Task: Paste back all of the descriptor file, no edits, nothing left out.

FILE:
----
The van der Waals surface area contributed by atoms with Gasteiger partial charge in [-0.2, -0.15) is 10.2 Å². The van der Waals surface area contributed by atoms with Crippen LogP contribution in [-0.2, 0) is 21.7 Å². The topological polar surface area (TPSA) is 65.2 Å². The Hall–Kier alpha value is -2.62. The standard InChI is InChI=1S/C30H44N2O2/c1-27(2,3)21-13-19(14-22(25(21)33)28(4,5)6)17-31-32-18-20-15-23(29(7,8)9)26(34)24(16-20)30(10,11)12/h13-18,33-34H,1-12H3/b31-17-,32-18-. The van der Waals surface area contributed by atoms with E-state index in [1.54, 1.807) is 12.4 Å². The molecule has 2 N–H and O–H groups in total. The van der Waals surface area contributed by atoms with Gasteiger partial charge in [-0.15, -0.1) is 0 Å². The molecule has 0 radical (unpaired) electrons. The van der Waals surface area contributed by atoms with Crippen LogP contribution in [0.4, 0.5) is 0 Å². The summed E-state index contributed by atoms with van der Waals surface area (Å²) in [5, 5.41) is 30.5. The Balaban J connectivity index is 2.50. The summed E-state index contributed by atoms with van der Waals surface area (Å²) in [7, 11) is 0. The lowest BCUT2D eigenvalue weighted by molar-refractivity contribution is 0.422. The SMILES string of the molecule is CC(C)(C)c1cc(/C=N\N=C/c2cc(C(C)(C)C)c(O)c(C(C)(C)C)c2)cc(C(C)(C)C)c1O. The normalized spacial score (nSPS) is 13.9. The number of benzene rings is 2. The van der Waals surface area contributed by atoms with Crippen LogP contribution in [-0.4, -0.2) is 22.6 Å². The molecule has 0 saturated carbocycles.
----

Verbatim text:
The van der Waals surface area contributed by atoms with Gasteiger partial charge in [-0.2, -0.15) is 10.2 Å². The van der Waals surface area contributed by atoms with Crippen LogP contribution in [-0.2, 0) is 21.7 Å². The topological polar surface area (TPSA) is 65.2 Å². The Hall–Kier alpha value is -2.62. The standard InChI is InChI=1S/C30H44N2O2/c1-27(2,3)21-13-19(14-22(25(21)33)28(4,5)6)17-31-32-18-20-15-23(29(7,8)9)26(34)24(16-20)30(10,11)12/h13-18,33-34H,1-12H3/b31-17-,32-18-. The van der Waals surface area contributed by atoms with E-state index in [1.54, 1.807) is 12.4 Å². The molecule has 2 N–H and O–H groups in total. The van der Waals surface area contributed by atoms with Gasteiger partial charge in [-0.15, -0.1) is 0 Å². The molecule has 0 radical (unpaired) electrons. The van der Waals surface area contributed by atoms with Crippen LogP contribution in [0.4, 0.5) is 0 Å². The summed E-state index contributed by atoms with van der Waals surface area (Å²) in [5, 5.41) is 30.5. The Balaban J connectivity index is 2.50. The summed E-state index contributed by atoms with van der Waals surface area (Å²) in [7, 11) is 0. The lowest BCUT2D eigenvalue weighted by molar-refractivity contribution is 0.422. The SMILES string of the molecule is CC(C)(C)c1cc(/C=N\N=C/c2cc(C(C)(C)C)c(O)c(C(C)(C)C)c2)cc(C(C)(C)C)c1O. The normalized spacial score (nSPS) is 13.9. The number of benzene rings is 2. The van der Waals surface area contributed by atoms with Crippen LogP contribution in [-0.4, -0.2) is 22.6 Å². The molecule has 0 saturated carbocycles.